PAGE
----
It’s always interesting to revisit places you think you know so well and be surprised. Since leaving Columbus, Ohio, 22 years ago, most of my surprises have involved getting lost in the expanding collection of freeway off-ramps and shopping complexes. Every time I returned home it seemed a new sub-division was sprouting up complete with it’s own golf course, high school and local mega-plex. 20 screens per family must be a new record for central Ohio. Well, a couple of weeks ago I was walking through a marshy wilderness only a couple miles from where I grew up. This wilderness, the newly opened Audubon Center, was recently a brownfield site, and before that a warehouse district tucked into a curve of the Scioto River.  (The city’s largest impound lot still sits next door, though that is slated for relocation.) Now it is 600 acres of winding trails, playgrounds, and rock climbing walls scattered through native trees, grasses, and the meandering Scioto. Most impressive are the 2 bald eagle nests, countless other bird species, and the LEED Gold visitor center complete with energetic birders who love to share their knowledge.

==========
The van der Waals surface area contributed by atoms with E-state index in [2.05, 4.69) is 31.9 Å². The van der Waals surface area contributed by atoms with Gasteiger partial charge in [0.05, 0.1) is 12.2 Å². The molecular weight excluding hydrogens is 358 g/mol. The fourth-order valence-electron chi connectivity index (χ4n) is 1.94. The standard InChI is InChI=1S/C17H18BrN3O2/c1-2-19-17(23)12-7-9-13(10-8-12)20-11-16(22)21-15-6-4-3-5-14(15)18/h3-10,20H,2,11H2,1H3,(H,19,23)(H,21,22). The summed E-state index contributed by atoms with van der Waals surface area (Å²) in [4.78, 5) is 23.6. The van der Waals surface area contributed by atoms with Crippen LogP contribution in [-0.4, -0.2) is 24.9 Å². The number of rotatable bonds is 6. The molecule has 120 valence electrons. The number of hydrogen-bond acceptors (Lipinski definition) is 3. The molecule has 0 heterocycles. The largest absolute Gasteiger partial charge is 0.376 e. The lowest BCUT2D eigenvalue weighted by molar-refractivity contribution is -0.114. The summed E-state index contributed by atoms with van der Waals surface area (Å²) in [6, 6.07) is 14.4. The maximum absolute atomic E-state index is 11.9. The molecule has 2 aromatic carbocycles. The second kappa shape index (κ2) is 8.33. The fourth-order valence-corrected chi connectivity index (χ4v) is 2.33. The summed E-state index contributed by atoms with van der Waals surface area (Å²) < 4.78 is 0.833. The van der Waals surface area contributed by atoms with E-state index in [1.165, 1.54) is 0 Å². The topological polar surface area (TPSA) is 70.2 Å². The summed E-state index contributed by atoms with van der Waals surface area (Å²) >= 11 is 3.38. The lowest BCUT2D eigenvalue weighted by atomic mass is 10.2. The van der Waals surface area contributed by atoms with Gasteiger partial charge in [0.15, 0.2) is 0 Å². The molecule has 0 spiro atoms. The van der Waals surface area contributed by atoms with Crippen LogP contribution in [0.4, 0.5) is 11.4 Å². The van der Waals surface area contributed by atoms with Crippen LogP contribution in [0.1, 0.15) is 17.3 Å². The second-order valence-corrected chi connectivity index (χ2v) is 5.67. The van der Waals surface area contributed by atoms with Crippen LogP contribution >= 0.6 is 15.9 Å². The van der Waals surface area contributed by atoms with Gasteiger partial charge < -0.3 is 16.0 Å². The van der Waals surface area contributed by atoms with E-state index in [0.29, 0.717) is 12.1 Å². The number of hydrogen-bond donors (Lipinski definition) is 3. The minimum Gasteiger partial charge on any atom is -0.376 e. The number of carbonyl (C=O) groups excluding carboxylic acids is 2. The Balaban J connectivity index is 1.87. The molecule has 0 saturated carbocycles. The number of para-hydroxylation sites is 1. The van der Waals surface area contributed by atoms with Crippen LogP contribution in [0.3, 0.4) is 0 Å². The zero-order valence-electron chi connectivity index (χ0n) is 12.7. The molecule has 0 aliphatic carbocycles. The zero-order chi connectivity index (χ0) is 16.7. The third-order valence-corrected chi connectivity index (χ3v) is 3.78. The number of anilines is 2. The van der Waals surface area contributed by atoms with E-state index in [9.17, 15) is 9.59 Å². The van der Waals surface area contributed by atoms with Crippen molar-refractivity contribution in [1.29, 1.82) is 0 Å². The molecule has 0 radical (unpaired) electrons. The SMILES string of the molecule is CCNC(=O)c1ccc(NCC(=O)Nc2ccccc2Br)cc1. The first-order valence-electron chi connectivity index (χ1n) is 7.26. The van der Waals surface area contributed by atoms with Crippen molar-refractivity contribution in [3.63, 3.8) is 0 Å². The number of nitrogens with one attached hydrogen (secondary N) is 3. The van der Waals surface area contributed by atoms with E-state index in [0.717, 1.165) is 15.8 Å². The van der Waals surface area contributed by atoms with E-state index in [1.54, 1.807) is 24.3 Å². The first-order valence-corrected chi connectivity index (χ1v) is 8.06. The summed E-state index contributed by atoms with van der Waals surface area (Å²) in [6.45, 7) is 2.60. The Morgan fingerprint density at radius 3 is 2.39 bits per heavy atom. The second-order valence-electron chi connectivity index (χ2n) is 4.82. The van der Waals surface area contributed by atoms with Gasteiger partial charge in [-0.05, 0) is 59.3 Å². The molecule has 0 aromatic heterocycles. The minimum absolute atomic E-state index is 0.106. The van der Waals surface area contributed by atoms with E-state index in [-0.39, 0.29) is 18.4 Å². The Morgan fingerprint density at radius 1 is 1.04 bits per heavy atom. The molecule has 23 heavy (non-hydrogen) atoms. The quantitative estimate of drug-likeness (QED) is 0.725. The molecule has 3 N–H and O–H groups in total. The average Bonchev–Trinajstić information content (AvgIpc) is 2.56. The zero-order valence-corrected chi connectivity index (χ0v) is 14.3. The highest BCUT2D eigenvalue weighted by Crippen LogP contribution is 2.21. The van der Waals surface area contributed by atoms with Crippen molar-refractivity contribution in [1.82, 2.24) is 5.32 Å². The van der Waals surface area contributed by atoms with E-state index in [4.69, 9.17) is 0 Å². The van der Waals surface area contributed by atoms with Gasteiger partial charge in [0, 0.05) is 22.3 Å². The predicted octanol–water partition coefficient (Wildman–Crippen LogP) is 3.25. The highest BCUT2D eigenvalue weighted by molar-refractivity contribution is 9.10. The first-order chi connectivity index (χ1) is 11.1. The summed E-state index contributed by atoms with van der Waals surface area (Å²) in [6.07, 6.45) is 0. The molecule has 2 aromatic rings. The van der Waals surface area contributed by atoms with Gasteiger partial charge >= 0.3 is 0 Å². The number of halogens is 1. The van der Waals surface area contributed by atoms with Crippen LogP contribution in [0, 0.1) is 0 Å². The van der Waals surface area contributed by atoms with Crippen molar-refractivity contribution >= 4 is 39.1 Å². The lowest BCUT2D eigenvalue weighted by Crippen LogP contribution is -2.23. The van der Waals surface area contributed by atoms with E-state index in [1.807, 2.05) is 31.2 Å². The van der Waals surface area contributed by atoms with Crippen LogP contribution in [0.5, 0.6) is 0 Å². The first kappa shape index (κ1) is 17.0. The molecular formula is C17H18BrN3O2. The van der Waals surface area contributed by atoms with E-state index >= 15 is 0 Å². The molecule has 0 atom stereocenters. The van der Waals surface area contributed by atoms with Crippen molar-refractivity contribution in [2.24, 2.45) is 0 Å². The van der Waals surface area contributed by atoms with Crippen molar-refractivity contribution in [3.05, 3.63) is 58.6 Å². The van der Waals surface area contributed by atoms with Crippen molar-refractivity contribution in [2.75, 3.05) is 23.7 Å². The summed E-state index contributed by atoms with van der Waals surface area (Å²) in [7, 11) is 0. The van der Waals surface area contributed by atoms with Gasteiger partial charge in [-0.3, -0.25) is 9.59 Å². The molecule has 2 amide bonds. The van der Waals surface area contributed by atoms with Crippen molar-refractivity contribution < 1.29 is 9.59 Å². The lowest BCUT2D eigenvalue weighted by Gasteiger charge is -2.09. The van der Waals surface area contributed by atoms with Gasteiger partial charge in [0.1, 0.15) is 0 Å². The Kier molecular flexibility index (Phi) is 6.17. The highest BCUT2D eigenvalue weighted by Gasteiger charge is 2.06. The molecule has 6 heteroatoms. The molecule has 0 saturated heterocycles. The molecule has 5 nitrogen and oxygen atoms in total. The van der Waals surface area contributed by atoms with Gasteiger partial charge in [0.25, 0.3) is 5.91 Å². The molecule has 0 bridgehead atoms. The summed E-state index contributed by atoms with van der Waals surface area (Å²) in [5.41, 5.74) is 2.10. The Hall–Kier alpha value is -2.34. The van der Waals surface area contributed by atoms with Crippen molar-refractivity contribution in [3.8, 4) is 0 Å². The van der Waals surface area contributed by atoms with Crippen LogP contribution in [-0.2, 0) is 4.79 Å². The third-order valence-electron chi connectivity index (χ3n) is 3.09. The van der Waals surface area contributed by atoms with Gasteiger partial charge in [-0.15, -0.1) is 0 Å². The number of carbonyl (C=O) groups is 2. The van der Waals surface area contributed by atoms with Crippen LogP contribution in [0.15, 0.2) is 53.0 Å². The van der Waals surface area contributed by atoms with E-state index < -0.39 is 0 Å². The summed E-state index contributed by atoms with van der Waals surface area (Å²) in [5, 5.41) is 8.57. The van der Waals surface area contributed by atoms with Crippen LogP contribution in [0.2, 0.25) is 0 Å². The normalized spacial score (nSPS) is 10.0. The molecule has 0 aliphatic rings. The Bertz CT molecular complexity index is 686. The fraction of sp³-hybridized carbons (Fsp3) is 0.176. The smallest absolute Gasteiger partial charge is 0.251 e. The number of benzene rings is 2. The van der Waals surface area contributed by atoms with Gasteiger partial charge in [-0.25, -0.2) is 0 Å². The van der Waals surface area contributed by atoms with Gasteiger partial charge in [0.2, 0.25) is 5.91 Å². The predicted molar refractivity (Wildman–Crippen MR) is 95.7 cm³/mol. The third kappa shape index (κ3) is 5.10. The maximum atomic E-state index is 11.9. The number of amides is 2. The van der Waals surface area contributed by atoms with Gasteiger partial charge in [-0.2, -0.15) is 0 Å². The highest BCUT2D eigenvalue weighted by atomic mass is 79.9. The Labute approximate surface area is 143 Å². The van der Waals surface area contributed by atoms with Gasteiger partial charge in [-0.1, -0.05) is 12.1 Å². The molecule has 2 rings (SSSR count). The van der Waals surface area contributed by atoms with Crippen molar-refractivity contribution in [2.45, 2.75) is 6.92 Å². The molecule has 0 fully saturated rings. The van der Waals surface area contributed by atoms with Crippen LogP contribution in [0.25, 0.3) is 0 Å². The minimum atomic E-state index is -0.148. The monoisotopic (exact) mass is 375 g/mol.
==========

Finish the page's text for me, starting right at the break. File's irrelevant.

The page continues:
It’s surprising I had to be reminded, but Columbus sits at the confluence of two rivers. Two rivers that had long been covered with freeways and train tracks by the time I came around. Now the 600 acres is planned to be stitched into 1300, creating an emerald necklace of park lands, bike paths and hiking trails. Here on the East coast I’ve gotten accustomed to the regeneration of our waterfronts, from Baltimore to Boston. It’s surprising and downright exciting, to see a Midwestern hometown do the same. The river is back. The birds are following. And us humans seem to like it.

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